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Texas Hill Country Cave Dwellers: Freshwater Species of the Week

  My parents recently retired to the Texas Hill Country, a picturesque area outside Austin and San Antonio that is home to a unique, dry ecosystem, as well as working ranches. There are also caves in those hills, some of which are home to endangered species (and possibly cattle rustlers). This week, the U.S. Fish and...

Comal Springs Riffle beetle. Joe N. Fries, USFWS

 

My parents recently retired to the Texas Hill Country, a picturesque area outside Austin and San Antonio that is home to a unique, dry ecosystem, as well as working ranches. There are also caves in those hills, some of which are home to endangered species (and possibly cattle rustlers).

This week, the U.S. Fish and Wildlife Service proposed to set aside 169 acres of “critical habitat” for three invertebrates in the region, in Comal and Hays counties, Texas. This includes two insects and a crustacean, namely the Comal Springs riffle beetleComal Springs dryopid beetle, and Peck’s cave amphipod.

These three freshwater species are known to exist only in four springs in the Hill Country, although scientists have warned that they have been at risk due to pumping of the Edwards Aquifer.

“These unique Texas creatures need protection of both their surface water and the underground recharge area, and I’m so pleased they’re getting the protected critical habitat they need to survive,” Tierra Curry, a conservation biologist at the Center for Biological Diversity, said in a statement.freshwater species of the week

The Center (along with Citizen’s Alliance for Smart Expansion and Aquifer Guardians in Urban Areas) had sued the Fish and Wildlife Service to force them to designate critical habitat, after those species were listed under the Endangered Species Act in 1997. Critical habitat was protected in 2007, “but that designation was deemed insufficient by scientists because it included only surface water and not the underground recharge area crucial to the species’ survival,” reports the Center. “The Center and allies again filed suit, resulting in today’s proposal.”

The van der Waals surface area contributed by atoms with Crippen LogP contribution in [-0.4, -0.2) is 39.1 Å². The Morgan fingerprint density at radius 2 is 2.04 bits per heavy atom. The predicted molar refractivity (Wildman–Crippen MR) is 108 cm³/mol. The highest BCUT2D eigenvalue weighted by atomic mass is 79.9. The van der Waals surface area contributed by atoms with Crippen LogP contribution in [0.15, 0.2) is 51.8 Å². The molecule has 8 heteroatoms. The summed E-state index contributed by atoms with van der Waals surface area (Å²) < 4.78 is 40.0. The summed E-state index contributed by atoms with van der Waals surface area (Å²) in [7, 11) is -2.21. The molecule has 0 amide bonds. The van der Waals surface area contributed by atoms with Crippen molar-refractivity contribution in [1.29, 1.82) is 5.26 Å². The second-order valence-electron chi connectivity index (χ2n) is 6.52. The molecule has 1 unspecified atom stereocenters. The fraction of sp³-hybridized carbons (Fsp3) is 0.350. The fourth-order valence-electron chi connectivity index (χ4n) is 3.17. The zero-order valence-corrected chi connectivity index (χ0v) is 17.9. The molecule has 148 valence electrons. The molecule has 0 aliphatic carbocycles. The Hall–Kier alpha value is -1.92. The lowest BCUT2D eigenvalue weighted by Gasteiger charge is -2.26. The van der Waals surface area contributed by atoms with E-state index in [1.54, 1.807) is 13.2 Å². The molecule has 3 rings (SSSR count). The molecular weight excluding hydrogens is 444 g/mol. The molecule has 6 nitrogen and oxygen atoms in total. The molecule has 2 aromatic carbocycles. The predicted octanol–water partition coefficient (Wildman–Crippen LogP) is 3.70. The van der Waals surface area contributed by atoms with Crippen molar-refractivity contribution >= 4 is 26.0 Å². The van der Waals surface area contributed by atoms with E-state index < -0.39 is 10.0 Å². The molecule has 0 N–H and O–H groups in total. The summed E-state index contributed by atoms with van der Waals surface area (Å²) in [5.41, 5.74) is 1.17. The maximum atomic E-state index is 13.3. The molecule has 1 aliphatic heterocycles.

Picture of Peck's Cave amphipod
Peck's cave amphipod. Joe N. Fries, USFWS

The new areas overlap and include: 39 acres of surface habitat and 139 acres of subsurface habitat for the Comal Springs dryopid beetle; 38 surface acres and 138 subsurface acres for the Peck’s cave amphipod; and 54 acres of protected surface habitat for the Comal Springs riffle beetle.

The Peck’s cave amphipod depends on clean water and steady flows, although it has shown some resilience at surviving through droughts in the past. Still, as the aquifer has been pumped down, flows have decreased, driving its numbers down.

The Comal Springs riffle beetle is an aquatic insect that has a mass of tiny, unwettable hairs on its underside. It uses these hairs to form a bubble of air so it can breathe underwater. But it needs clean, strong flows with relatively high levels of dissolved oxygen for this innovative technique to work.

The Comal Springs dryopid beetle is a blind aquatic insect that can’t swim. It lives in air-filled cavities underground.

Comal Springs dryopid beetle
Comal Springs dryopid beetle. Photo: Photo by Joe N. Fries, USFWS

Brian Clark Howard covers the environment for National Geographic. He previously served as an editor for TheDailyGreen.com and E/The Environmental Magazine, and has written for Popular Science, TheAtlantic.com, FastCompany.com, PopularMechanics.com, Yahoo!, MSN, and elsewhere. He is the co-author of six books, including Geothermal HVACGreen LightingBuild Your Own Small Wind Power System, and Rock Your Ugly Christmas Sweater.

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